Others abuse the privilege and stick the rest of us with the bill.

Back in 2006, the politician Bill Clinton calls "Moderate Mitt" recognized the problem. He wrote a Wall Street Journal column objecting to the way deadbeats game the system.

"By law, emergency care cannot be withheld," he wrote. "Why pay for something you can get free? Of course, while it may be free for them, everyone else ends up paying the bill, either in higher insurance premiums or taxes."

Writing in Time, Kate Pickert catches Moderate Mitt as recently as 2008, explaining the conservative origins of "Romneycare" in Massachusetts.

"They shouldn't be allowed just to show up at the hospital and say somebody else should pay for me, so we said no more free riders...We said if you can afford insurance, then either have the insurance or get a health savings account, pay your own way, but no more free ride ... I think it's the conservative approach — to make sure that people who can afford insurance are getting it at their expense, not at the expense of the taxpayers or the government. That, I consider a step towards socialism."

Ah, but then came "Obamacare," basically Romneycare with a less expensive per capita price tag. Yesterday's conservative solution turned into today's Bolshevism. Severely Conservative Mitt played along.

So what would Romney do if elected?

Who knows? To paraphrase the ancient Greek philosopher Heraclitus: You can never encounter the same Mitt Romney twice. Whatever he says today, he'll say something different tomorrow.

Here's the question President Obama should be asking: Would you buy a used health insurance policy from this man?

Favorite

Speaking of Mitt Romney

Comments (2)

Showing 1-2 of 2

Add a comment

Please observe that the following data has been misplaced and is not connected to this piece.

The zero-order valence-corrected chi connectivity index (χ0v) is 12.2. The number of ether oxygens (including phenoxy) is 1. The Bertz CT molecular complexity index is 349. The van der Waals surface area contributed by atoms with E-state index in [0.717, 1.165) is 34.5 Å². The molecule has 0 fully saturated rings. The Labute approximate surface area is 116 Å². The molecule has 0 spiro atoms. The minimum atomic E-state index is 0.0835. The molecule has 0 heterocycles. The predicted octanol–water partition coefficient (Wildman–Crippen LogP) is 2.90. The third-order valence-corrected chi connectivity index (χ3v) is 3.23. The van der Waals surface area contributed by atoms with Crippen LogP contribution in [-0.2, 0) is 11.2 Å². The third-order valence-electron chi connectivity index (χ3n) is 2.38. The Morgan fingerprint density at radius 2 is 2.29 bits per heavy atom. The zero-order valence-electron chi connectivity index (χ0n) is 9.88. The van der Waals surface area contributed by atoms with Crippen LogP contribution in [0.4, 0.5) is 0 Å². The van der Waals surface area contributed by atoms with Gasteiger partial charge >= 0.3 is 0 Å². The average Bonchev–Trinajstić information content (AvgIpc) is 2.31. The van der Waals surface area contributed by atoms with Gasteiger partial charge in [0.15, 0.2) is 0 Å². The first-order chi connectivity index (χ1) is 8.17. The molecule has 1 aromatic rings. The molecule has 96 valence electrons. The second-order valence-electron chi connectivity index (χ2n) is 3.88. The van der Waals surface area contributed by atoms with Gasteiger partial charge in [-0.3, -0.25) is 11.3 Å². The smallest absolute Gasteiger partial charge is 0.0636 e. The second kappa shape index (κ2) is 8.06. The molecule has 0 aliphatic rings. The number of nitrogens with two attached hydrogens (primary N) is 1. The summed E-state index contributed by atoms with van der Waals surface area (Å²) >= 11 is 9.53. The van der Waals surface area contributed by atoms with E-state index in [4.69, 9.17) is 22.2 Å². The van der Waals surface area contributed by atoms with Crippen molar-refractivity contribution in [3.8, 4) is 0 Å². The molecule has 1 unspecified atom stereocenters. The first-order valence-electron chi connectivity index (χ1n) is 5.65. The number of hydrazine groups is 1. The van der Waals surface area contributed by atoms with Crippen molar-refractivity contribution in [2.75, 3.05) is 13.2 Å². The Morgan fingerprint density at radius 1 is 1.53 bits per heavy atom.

Subscribe to this thread:
Showing 1-2 of 2

Add a comment

More by Gene Lyons

  • Boris and Natasha

    • Sep 1, 2016
  • Swing and miss

    It follows that baseball is both too important and too trivial to lie about. Even if your name is Hillary Clinton.
    • Aug 24, 2016
  • Russia and Trump

    Are we watching an American presidential campaign or the pilot episode of a bizarre new TV series? Or both?
    • Aug 17, 2016
  • More »

Readers also liked…

  • In God's name

    Because I'm not running for anything, I can give it to you straight: Christianity pretty much got out of the genocide business when church and state became separated in the United States and Europe following the American Revolution.
    • Feb 12, 2015
  • Choleric about love in our time

    For a guy who watches maybe 250 ballgames a year, I've always taken an interest in what was once called the women's page. After studying the sports section every morning, it's the next thing I turn to.
    • Jan 22, 2015
  • Send your daughters to A&M

    This just in: "Study Finds Fruitcake Right, Anti-gravity Left Share Similar Traits, Tactics."
    • Feb 5, 2015

Most Shared

  • The South, including Arkansas, is failing poor kids who want to go to college

    The Atlantic has an important perspective on the South's "cycle of failing higher education."  Arkansas stands out for the cost barriers it presents to low-income students.